WHEN DARK CLOSES IN
Chapter VII – Ferry Crossing
1966, Puget Sound, WA.
They stood at the rail watching as the Space Needle loomed larger, closer, beckoning them back to Seattle’s metropolis. Their day excursion was coming to a close like the near perfect last three months of summer. The ferry’s wake from waves rolling in, then out, and in again to sea was hypnotic, soothing as she snuggled in his embrace. The choppy water sent cold sprays into their face as the wind smacked the sea with each assault. Seagulls squawked and flew between the quay and ferry announcing its scheduled return.
The official draft notice came that week allowing him two weeks to put things in order. He turned in his resignation at work, withdrew his fall enrollment from the engineering institute, had started packing up things in his apartment, said goodbyes to friends and family, and would report to Fort Lewis the following week. The remaining days went too fast with precious little time together.
They purchased some things from a store early that morning, then headed for the ferry crossings, pulled into a line with other cars being loaded and drove over to Port Angeles. They found a quiet shore, picnicked on the sand with smoked salmon, cheese and crackers, and bottle of wine, and browsed through quaint shops along the piers. Now, as the familiar and predictable came into view, they thought how soon it too, would end.
She would not be returning to Notre Dame for her sophomore year, but have her baby, work in town, live at home, and wait for his tour to end. Wait for the day when he would return to find her, and their child here. She had not told him that he would be a father. She was three months into her pregnancy. Larger, lose tee shirts and shorts helped hide the small swell of her abdomen. It was more difficult hiding the increasing nausea she had daily now. She did not want him going into a war feeling anxious, worrying about her, making himself vulnerable. She would try to not dwell on tomorrow, only today, this moment, looking into the setting sun over Puget Sound. But, the uncertain, unknown gnawed at her like dark shadows. She wanted only sunrises, with promising bright skies, and sunsets with restful nights.
Scott was the first to break the silence. “Are you feeling OK? Still having that nausea thing?”
“A little. I think it’s just… the choppiness of the water, crossing over today that made me a little queasy. But, I had the most wonderful time. It was one of the happiest days we’ve ever spent together. I wish we could make it last indefinitely.”
“There will be plenty more, Jen. I promise. When I’m back. You’re not getting away from me that easily, you know?”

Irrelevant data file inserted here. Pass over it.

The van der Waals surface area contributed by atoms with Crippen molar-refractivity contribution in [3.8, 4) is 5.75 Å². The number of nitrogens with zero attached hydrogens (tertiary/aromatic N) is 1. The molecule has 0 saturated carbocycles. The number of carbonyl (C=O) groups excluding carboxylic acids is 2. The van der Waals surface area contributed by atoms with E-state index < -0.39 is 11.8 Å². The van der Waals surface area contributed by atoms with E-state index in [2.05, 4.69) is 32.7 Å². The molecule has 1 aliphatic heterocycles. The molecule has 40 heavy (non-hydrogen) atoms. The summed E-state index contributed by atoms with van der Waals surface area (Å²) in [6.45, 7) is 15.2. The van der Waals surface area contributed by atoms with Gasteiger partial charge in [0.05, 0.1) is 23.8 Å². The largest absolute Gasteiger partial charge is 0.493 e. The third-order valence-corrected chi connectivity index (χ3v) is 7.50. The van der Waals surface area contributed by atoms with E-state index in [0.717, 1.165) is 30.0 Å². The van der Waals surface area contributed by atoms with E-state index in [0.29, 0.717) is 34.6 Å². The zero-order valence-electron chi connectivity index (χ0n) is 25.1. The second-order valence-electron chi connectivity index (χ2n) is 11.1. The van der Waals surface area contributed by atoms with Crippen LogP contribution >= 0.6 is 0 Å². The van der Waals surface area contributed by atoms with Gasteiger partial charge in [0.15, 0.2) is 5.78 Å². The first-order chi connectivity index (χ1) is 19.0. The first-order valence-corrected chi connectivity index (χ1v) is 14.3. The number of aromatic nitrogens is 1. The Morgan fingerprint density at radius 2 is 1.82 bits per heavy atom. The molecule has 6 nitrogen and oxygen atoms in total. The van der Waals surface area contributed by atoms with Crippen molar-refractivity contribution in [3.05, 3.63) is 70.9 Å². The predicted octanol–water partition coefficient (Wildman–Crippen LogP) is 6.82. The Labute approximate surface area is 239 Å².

She looked up, searching his eyes. “I don’t intend to. I will be here, Scott.” There is that little bit of extra that holds us together, more than a single day, or single moment in time.
“Good. Because, when I come back, after Vietnam, we’re going back out to Port Angeles again, to the same shore, same spot where we had our picnic, and carved our names in the sand. And do it all over again.”
And we will add another name in the sand, with ours.
“Do you think it’s presumptuous for of us to believe things can return to normal one day, after the war?” she asked.
“I don’t know, Jen. But, the one thing that will never change is that I love you. I always have. I always will. I think I knew it back when we were in high school.”
She laughed. “Every time you showed up at my front door, my dad would say, ‘That boy is back.’
“And, before him and your mom, I will get down on one knee and propose, so he can see that ‘that boy’ is serious about his daughter and wants to marry her.”
“I think sometimes you misunderstood my father. A lot of his bull crap was just his way of testing you. I think down deep somewhere he actually likes you. My mom, too.”
“Really? You could have fooled me. For a lumberjack I half expected him to pull out an ax or something from behind his back when I came over to see you. Your mom kind of looked at me with that little half-smile like the proper British folks do when they’re thinking something, but don’t want to really say it, so give you that kind of look. You’re the little bit of sweetness in between them.” He cupped her head in his hands and kissed her, not wanting to stop.
When their lips separated, she asked, “Do you want kids of your own…someday, Scott?”
“Sure. Why not?”
“Well, I just thought I would ask how you felt about them. I wanted to be certain we think alike on those kinds of things, you know, since you plan on asking me to marry you.” She smiled at him.
The skyline came into focus, moving from out of a heavy haze into a clear night, dusk settling like the noisy seagulls on wharves looking for food scraps.
“You bet.” Taking her hand, he added, ” Come on. Let’s go find my car.” Passengers started for the stairwells down to the vehicle holding decks to retrieve their cars. Scott drove off the ramp and they merged out into Seattle’s crowded, congestive traffic.
To be continued
Joyce E. Johnson